23 Jul Change in PAP Smear Guidelines Unintentionally Means Fewer Chlamydia Tests
Medical Research: What is the background for this study? What are the main findings?
Dr. Ursu: This study was the result of a trend I noticed in clinical practice when in 2009 ACOG recommended that screening for cervical cancer =not begin until age 21 and it seemed that chlamydia screening could be easily missed. When a PAP test is done for cervical cancer screening it is very easy to send another swab for chlamydia screening. Our main findings are two years after the 2009 guideline change the rates of PAP tests decreased significantly which was appropriate but there was an unintended consequence of a significant decrease in chlamydia screening despite no change to the recommendation of chlamydia screening for females age 16-24.
Medical Research: What should clinicians and patients take away from your report?
Dr. Ursu: For clinicians: after my study several departments at the University of Michigan (Family Medicine, Internal Medicine, OBGYN, Pediatrics and the University Health Service) formed a task force to identify barriers to chlamydia screening and improve our institution’s screening rates. About 1 year ago we implemented an outpatient based protocol to capture all eligible 16-24 year old women that relies on a team based approach and a clinical decision support tool in our EMR. These changes have significantly improved our rates of screening.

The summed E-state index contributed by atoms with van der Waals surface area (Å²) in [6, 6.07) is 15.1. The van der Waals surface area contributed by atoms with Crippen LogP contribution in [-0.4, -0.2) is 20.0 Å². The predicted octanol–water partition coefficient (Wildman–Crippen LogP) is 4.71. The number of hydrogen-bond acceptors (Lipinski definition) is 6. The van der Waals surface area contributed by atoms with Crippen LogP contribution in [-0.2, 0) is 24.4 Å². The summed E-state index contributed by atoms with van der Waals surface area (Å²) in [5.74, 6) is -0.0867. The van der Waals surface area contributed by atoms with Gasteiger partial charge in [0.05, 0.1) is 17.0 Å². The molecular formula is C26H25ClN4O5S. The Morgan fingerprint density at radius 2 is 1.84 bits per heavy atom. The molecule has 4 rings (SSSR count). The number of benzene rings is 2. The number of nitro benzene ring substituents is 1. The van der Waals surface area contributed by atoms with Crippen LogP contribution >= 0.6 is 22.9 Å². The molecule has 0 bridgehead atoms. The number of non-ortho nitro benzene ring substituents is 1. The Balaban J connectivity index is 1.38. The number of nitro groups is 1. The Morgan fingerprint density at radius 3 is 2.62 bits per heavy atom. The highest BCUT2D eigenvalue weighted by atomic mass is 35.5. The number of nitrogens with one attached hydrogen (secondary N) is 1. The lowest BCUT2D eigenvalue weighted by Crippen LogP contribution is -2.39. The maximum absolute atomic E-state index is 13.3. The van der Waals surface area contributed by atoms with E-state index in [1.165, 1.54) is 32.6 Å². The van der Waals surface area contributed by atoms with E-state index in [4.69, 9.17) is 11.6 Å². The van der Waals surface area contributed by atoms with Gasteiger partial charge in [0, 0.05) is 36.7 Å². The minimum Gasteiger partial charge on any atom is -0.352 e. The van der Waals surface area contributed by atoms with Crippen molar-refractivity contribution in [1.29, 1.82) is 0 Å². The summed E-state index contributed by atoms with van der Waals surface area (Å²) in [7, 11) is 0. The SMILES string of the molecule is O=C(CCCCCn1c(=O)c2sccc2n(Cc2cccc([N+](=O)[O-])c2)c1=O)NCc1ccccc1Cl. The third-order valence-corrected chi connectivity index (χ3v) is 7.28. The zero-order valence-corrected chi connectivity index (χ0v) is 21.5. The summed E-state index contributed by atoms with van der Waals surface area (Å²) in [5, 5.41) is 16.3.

For patients: chlamydia is the most common sexually transmitted infection, usually has no symptoms, and can cause serious health problems . It is easily tested for by a urine test and is easily cured with antibiotics.
Medical Research: What recommendations do you have for future research as a result of this study?
Dr. Ursu: It would be interesting to know if chlamydia screening decreased in women aged 21-24 after the guideline change as they are having less frequent PAP testing. We are currently assessing whether our novel approach to screening will lead to more screening, decreased rates of chlamydia transmission and decreased rates complications from chlamydia like pelvic inflammatory disease.
Allison Ursu, MD (2015). Change in PAP Smear Guidelines Unintentionally Means Fewer Chlamydia Tests